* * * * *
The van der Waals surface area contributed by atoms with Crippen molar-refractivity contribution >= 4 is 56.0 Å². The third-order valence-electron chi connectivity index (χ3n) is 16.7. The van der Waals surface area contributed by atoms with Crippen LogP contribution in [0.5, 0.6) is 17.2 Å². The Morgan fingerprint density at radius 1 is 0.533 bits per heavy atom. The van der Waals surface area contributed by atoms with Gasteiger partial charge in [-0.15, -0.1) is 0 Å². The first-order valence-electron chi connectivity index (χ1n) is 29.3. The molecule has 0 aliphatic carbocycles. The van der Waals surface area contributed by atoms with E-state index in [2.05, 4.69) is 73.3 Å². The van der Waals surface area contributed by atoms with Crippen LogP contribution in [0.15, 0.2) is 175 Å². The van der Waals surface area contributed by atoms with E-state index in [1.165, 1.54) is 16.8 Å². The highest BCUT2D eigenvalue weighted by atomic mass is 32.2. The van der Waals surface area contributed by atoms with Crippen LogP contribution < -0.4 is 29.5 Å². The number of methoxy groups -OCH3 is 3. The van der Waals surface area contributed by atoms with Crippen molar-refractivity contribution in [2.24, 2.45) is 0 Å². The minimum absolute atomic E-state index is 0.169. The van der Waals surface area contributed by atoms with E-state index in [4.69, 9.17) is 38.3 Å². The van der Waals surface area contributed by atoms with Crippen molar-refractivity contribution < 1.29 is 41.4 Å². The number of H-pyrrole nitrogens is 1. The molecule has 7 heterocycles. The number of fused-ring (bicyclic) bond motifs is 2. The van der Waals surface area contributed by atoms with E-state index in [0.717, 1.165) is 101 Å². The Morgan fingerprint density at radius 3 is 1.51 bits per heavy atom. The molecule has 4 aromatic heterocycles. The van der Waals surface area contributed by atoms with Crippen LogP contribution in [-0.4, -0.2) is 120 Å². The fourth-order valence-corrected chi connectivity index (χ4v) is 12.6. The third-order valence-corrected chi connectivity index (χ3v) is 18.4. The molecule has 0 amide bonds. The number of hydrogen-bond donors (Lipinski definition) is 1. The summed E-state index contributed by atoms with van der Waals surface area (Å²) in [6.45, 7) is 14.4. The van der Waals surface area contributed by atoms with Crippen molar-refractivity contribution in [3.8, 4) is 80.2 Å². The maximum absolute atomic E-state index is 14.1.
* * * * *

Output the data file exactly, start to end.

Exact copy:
The van der Waals surface area contributed by atoms with Crippen molar-refractivity contribution >= 4 is 56.0 Å². The third-order valence-electron chi connectivity index (χ3n) is 16.7. The van der Waals surface area contributed by atoms with Crippen LogP contribution in [0.5, 0.6) is 17.2 Å². The Morgan fingerprint density at radius 1 is 0.533 bits per heavy atom. The van der Waals surface area contributed by atoms with Gasteiger partial charge in [-0.15, -0.1) is 0 Å². The first-order valence-electron chi connectivity index (χ1n) is 29.3. The molecule has 0 aliphatic carbocycles. The van der Waals surface area contributed by atoms with E-state index in [2.05, 4.69) is 73.3 Å². The van der Waals surface area contributed by atoms with Crippen LogP contribution in [0.15, 0.2) is 175 Å². The van der Waals surface area contributed by atoms with E-state index in [1.165, 1.54) is 16.8 Å². The highest BCUT2D eigenvalue weighted by atomic mass is 32.2. The van der Waals surface area contributed by atoms with Crippen LogP contribution < -0.4 is 29.5 Å². The number of methoxy groups -OCH3 is 3. The van der Waals surface area contributed by atoms with Crippen molar-refractivity contribution in [2.24, 2.45) is 0 Å². The minimum absolute atomic E-state index is 0.169. The van der Waals surface area contributed by atoms with E-state index in [4.69, 9.17) is 38.3 Å². The van der Waals surface area contributed by atoms with Crippen molar-refractivity contribution < 1.29 is 41.4 Å². The number of H-pyrrole nitrogens is 1. The molecule has 7 heterocycles. The number of fused-ring (bicyclic) bond motifs is 2. The van der Waals surface area contributed by atoms with E-state index in [0.717, 1.165) is 101 Å². The Morgan fingerprint density at radius 3 is 1.51 bits per heavy atom. The molecule has 4 aromatic heterocycles. The van der Waals surface area contributed by atoms with Crippen LogP contribution in [-0.4, -0.2) is 120 Å². The fourth-order valence-corrected chi connectivity index (χ4v) is 12.6. The third-order valence-corrected chi connectivity index (χ3v) is 18.4. The molecule has 0 amide bonds. The number of hydrogen-bond donors (Lipinski definition) is 1. The summed E-state index contributed by atoms with van der Waals surface area (Å²) in [6.45, 7) is 14.4. The van der Waals surface area contributed by atoms with Crippen molar-refractivity contribution in [3.8, 4) is 80.2 Å². The maximum absolute atomic E-state index is 14.1.